The Hunchback of Notre Dame (1939) (image via TCM)

I am a pretty big animation buff, and one of my very favorite animated films of all time is Disney's The Hunchback of Notre Dame. Because of my adoration for that film, I have always been hesitant to watch these earlier, live-action adaptations of the story--when you love a film that much, it becomes difficult for any other version of the same story to measure up. While Disney's adaptation does remain my favorite, it really just comes down to my love for the original musical numbers in that one, because this 1939 version is truly a magnificent film. Maureen O'Hara is radiant as Esmeralda, and Charles Laughton makes for a heartbreaking Quasimodo, his emotions still palpable even behind all of that makeup. Combined with a great supporting cast and some absolutely incredible sets that replicate Notre Dame, this is one of the greatest epics I have seen from the studio era. I was particularly impressed by just how dark the story got at times; despite the limitations imposed by the Production Code, this is a fairly faithful adaptation that stays true to all of the emotional agony of the original story. Even the ending, while slightly less bleak than the novel, still ends on a heart-wrenching note I will not soon forget.

Logan Lucky (2017) (image via businessinsider.com)

This movie only played at my theater for a week, and unfortunately I missed out on it. Since then my hype for it has been steadily building, and lucky for me, Logan Lucky did not disappoint at all, despite being entirely different from what I expected. Adam Driver is one of my favorite actors working today, and he adds another great role to his resume here, playing a war vet with a prosthetic arm. His character is on the understated side, but he does a lot with a little and plays the most quietly memorable role in the cast. Playing alongside him are Channing Tatum and Daniel Craig, the latter of whom plays the most hilariously eccentric character that will make you forget he was ever James Bond. Add in an atypical heist storyline from the master of all heist movies Steven Soderbergh, and the result is one of the funniest, most unexpectedly warmhearted films of the year that I am so happy I finally got the chance to see.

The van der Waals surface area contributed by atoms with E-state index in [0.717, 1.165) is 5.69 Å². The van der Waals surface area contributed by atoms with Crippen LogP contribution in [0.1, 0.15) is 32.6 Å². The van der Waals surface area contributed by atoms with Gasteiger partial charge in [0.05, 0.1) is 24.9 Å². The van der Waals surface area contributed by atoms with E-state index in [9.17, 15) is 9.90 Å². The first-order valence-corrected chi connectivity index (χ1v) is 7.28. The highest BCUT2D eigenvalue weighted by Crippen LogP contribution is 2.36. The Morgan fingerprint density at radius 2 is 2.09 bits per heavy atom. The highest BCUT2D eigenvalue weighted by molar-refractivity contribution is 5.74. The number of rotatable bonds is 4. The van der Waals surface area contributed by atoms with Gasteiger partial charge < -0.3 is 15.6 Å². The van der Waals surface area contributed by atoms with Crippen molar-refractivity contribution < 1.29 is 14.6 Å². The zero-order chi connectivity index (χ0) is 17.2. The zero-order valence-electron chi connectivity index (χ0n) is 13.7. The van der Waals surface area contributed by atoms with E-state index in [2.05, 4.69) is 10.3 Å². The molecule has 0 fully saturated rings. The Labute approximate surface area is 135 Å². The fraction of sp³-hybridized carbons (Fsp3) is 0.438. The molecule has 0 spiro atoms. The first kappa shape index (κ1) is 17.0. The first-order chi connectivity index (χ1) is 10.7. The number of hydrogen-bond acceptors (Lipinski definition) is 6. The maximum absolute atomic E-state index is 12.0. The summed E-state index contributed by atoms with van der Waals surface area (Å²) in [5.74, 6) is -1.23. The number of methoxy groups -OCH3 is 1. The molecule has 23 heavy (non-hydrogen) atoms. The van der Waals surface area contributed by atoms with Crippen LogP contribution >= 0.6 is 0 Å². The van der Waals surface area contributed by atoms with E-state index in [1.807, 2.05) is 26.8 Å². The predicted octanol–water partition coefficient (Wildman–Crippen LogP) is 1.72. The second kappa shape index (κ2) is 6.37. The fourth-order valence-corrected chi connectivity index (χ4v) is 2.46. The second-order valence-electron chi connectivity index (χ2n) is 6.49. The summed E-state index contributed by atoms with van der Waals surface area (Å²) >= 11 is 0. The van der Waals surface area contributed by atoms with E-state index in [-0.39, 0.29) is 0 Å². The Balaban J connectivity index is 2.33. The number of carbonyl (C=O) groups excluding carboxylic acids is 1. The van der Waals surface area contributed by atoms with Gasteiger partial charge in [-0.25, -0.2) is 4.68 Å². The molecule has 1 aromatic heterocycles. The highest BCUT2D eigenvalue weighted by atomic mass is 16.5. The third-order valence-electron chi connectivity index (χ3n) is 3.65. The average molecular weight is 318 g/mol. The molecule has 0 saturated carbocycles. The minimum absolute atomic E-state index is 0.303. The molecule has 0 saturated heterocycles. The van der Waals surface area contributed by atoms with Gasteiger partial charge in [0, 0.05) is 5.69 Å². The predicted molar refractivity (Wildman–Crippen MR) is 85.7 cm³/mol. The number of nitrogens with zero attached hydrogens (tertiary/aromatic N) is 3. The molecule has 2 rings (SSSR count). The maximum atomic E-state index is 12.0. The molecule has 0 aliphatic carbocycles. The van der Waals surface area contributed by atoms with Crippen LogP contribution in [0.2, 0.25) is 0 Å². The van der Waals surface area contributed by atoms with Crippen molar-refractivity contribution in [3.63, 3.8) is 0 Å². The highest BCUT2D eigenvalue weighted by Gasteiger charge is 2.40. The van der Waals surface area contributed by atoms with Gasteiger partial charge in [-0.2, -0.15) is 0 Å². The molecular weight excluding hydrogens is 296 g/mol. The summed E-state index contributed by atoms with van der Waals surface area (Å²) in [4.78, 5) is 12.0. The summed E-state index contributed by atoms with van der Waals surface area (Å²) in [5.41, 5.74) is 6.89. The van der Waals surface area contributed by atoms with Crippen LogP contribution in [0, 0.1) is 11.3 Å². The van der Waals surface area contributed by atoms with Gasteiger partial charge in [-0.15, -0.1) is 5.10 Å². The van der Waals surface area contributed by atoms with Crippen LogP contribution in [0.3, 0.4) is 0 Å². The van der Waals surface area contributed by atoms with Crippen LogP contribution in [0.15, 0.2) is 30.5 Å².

The Night of the Iguana (1964) (image via filmforum.org)

As much as I loved The Lure, the prize for my favorite discovery of the month has to go to The Night of the Iguana. John Huston's The Misfits was one of my favorite discoveries in all of 2017, and this film has all of the same elements in it that I loved in that film: the washed out black-and-white, the tortured characters, the top-notch cast, the emotionally rich writing and dialogue. Deborah Kerr was my favorite of the bunch as a wise and soulful, yet repressed middle-aged woman who brings Richard Burton back from the brink; with every film I see from Kerr, I become more appreciative of her talent. However, Burton, Ava Gardner, and Sue Lyon are all excellent as well in this steamy, agonizing story of a man on the verge of a mental breakdown and the series of women who either help him or push him closer to edge of the cliff. One of my favorite Hollywood "movements" is those films from the late 50s and early 60s that have the sensibilities of studio-era Hollywood fare, yet they have all of the rage and angst of the approaching New Wave bubbling just under the surface, and not only is this film a shining example of this atypical moment in Hollywood history, but it is one of my new favorites and one that I am sure will linger in my thoughts for a long time to come, just like The Misfits.

Amazingly, we are almost halfway into February now. January was a good month for movies, but a pretty rough month overall. While February started out about the same way, I am now enjoying my well-deserved spring break. While I have to start studying for midterms pretty soon, I am enjoying this time off to relax and catch up on my movie-watching. I have already seen some fantastic films that I am sure will end up on my next recap post, and hopefully there is a lot more great stuff to come. Until then, keep watching great movies--and happy Valentines Day!

Comments

Popular posts from this blog

Top 10 Under-Seen Clark Gable Films

Good Will Hunting's Sean Maguire: My Hero